Joseph Epstein, “Never Say You’ve Had a Lucky Life”

Joseph Epstein is what used to be called, and I guess still is, a “man of letters.”  That is, he is a writer of his own books, essays, and shorter pieces, on a wide variety of nonscientific subjects, as well as a literary critic.  If you’ve run across him lately, it’s probably through short columns that he frequently writes for the Wall Street Journal, and the topics there are generally political, and I think it’s fair to characterize him as a nondoctrinaire conservative.  He’s 87 years old, and this book is his autobiography.

It’s a rather light and very pleasant read, because Epstein is upbeat and interesting, as well as intelligent and witty, and he has crossed paths with all kinds of people in the various jobs he’s held in his life, as this book catalogues. The book captures a literary life and provides a view of American society that is positive and yet wistful in thinking that, in many ways, that society was better in the not so distant past, when Epstein was growing up, than it is now.  The secondary title of the book is, “Especially If You’ve Had a Lucky Life.”


But why talk about the book on this blogsite?  Well, to be sure, most of the book is indeed about topics that have little to do with faith generally or Christianity in particular — but it is precisely the fact that there is so little in the book to do with faith generally or Christianity in particular that I want to say just a bit about.  Let me stress that while I have some mild criticism here, it’s a good book and the author is a good man.

Epstein was sent to Hebrew school for four days a week during the years he attended grammar school and was bar mitvahed.  But the biography has only two entries for “Judaism”; neither of Epstein’s two wives were Jewish (62).  Epstein also says directly that the is not “seriously religious” (54) and more indirectly that he is a “pious agnostic” (239, describing a close friend who strongly influenced him).  On the other hand, Epstein knows about Judaism; to give just one example, he notes the command — thus, that is, the Fifth Commandment — to honor our parents (40).

So I think it is fair to describe Epstein as a secular Jew — that is, he is ethnically and culturally Jewish but is apparently without religious faith.  What’s more, his autobiography mentions no engagement with faith issues, no attempt to determine whether the Old Testament is true, or whether the claims of the New Testament and Christianity are.

Now, this seems to me to be problematic for a couple of reasons.  First, it is ironic for a politically conservative nonbeliever to lament the erosion of American morality and culture when the most obvious reason for that erosion is the decline of religious faith among Americans.  How long do you expect individuals to behave like believers when fewer and fewer individuals are believers?  How long do you expect a society to be able to live off the unreplenished moral capital of the generations that founded it?

Epstein himself at one point comes close to acknowledging this, when he writes, “Only the Jews, as far as I know, are able to live with such contradictions [he has just described how his father, a professed agnostic who belonged to no synagogue, nonetheless supported Jewish charities and Israel and “would have been greatly disappointed had any of his sons not had a bris and later a bar mitzvah” (36)], ignoring their religion, yet adhering to the culture of their coreligionists” (37).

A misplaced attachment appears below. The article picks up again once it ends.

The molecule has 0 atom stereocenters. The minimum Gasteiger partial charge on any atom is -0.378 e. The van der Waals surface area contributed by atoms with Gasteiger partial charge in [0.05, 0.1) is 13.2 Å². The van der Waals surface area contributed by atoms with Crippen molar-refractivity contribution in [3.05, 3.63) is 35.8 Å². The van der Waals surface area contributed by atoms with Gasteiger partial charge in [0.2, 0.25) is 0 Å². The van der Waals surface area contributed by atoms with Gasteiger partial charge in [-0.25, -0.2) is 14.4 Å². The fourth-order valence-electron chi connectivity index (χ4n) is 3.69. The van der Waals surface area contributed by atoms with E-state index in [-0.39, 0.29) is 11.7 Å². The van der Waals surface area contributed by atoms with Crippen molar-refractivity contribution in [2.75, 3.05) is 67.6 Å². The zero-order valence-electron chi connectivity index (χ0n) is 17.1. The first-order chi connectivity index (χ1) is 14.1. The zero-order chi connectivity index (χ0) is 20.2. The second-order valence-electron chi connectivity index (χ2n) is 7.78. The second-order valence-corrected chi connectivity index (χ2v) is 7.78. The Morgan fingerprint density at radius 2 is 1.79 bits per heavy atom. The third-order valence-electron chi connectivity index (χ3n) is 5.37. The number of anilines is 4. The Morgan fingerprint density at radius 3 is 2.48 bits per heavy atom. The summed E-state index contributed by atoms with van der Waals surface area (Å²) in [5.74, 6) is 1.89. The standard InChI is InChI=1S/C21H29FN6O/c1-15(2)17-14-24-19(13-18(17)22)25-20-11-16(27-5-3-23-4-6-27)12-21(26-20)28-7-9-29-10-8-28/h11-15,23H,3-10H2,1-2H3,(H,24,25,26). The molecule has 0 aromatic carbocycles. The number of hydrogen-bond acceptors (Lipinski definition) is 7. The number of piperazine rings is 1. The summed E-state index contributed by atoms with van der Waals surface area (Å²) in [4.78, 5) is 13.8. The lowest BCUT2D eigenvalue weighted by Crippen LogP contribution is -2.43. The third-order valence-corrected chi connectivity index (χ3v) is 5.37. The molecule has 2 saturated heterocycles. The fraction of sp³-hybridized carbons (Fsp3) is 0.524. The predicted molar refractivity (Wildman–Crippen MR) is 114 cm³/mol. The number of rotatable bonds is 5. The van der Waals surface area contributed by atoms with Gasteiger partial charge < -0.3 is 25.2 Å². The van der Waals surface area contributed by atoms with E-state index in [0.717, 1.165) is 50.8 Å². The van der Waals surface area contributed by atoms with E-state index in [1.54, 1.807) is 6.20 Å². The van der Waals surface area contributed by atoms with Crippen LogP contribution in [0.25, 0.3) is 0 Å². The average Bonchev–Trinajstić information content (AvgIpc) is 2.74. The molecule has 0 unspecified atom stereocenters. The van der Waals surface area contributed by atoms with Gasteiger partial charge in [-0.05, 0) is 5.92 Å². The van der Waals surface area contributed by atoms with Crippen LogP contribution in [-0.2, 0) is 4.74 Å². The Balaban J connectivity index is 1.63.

Second, how can an intelligent intellectual not grapple with the question of God’s existence and what God wants us to do?  Especially if, as Epstein asserts on the last page of the book in its penultimate paragraph (265), he has spent most of his years “trying to figure out what is and is not important in life.”  As an ethnic Jew, it is particularly odd not to confront the question whether Yahweh is actually out there, and I must say it is in my opinion generally odd for any American — for any Westerner — not to wonder about the historicity of the Gospels.


Perhaps the answer is that Epstein did grapple with faith issues but determined that they could not be resolved and, thus, there was no point in writing about them; or maybe he just decided that this particular part of his life was not something he wished to share in this particular book.  Maybe so, but these answers are not completely satisfying either.  Regarding the latter, this is a big issue to leave out of an autobiography, particularly for an intellectual writing about his life of the mind.  Regarding the former, how can one simply shrug off faith issues as irresolvable if one is familiar with Pascal and his wager (notably, Epstein quotes Pascal on page 27)?  As Pascal says, we have no choice but to place our bet, and given the wildly different consequences of guessing right or wrong this way or the other, so long as there is much reason to believe then one is foolish not to cultivate one’s faith.

That Epstein may well have done some grappling, by the way, is evidenced by this quote (259):  “Is it possible to believe in a higher power and yet not, in the conventional religious sense, have faith that that power is looking over one?  It had better be, for this is my condition.”  And I’m not even sure he lacks that faith, since on the preceding page (258) he asserts, “I wake every morning, touch the top of the night table beside my bed, and say, ‘Thank you for another day.'”  One assumes he is not thanking the night table.

Again, I’m a fan of Joseph Epstein, I enjoyed his book, and maybe it’s wrong for me to fault him for failing to discuss a topic enough when, after all, it’s his autobiography and his life.  It’s just that, as discussed, the topic seems underaddressed given his outlook and priorities.